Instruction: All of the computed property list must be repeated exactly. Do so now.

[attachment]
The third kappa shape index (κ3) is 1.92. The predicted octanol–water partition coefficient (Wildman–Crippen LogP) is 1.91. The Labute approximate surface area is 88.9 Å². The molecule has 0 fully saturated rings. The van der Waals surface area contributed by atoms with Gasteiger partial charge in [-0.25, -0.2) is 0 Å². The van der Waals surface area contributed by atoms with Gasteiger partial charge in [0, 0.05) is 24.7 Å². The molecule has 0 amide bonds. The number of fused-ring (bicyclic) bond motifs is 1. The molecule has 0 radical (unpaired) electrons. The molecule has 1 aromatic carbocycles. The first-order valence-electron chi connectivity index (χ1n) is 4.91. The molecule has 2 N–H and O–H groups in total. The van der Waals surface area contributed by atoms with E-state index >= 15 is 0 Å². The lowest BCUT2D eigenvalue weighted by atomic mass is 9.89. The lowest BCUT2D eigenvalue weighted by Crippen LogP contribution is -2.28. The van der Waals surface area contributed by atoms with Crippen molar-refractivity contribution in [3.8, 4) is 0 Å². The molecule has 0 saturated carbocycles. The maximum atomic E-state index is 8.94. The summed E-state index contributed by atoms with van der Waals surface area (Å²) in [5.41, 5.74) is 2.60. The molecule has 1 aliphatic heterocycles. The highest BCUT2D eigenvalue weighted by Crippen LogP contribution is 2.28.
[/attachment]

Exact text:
The third kappa shape index (κ3) is 1.92. The predicted octanol–water partition coefficient (Wildman–Crippen LogP) is 1.91. The Labute approximate surface area is 88.9 Å². The molecule has 0 fully saturated rings. The van der Waals surface area contributed by atoms with Gasteiger partial charge in [-0.25, -0.2) is 0 Å². The van der Waals surface area contributed by atoms with Gasteiger partial charge in [0, 0.05) is 24.7 Å². The molecule has 0 amide bonds. The number of fused-ring (bicyclic) bond motifs is 1. The molecule has 0 radical (unpaired) electrons. The molecule has 1 aromatic carbocycles. The first-order valence-electron chi connectivity index (χ1n) is 4.91. The molecule has 2 N–H and O–H groups in total. The van der Waals surface area contributed by atoms with E-state index >= 15 is 0 Å². The lowest BCUT2D eigenvalue weighted by atomic mass is 9.89. The lowest BCUT2D eigenvalue weighted by Crippen LogP contribution is -2.28. The van der Waals surface area contributed by atoms with Crippen molar-refractivity contribution in [3.8, 4) is 0 Å². The molecule has 0 saturated carbocycles. The maximum atomic E-state index is 8.94. The summed E-state index contributed by atoms with van der Waals surface area (Å²) in [5.41, 5.74) is 2.60. The molecule has 1 aliphatic heterocycles. The highest BCUT2D eigenvalue weighted by Crippen LogP contribution is 2.28.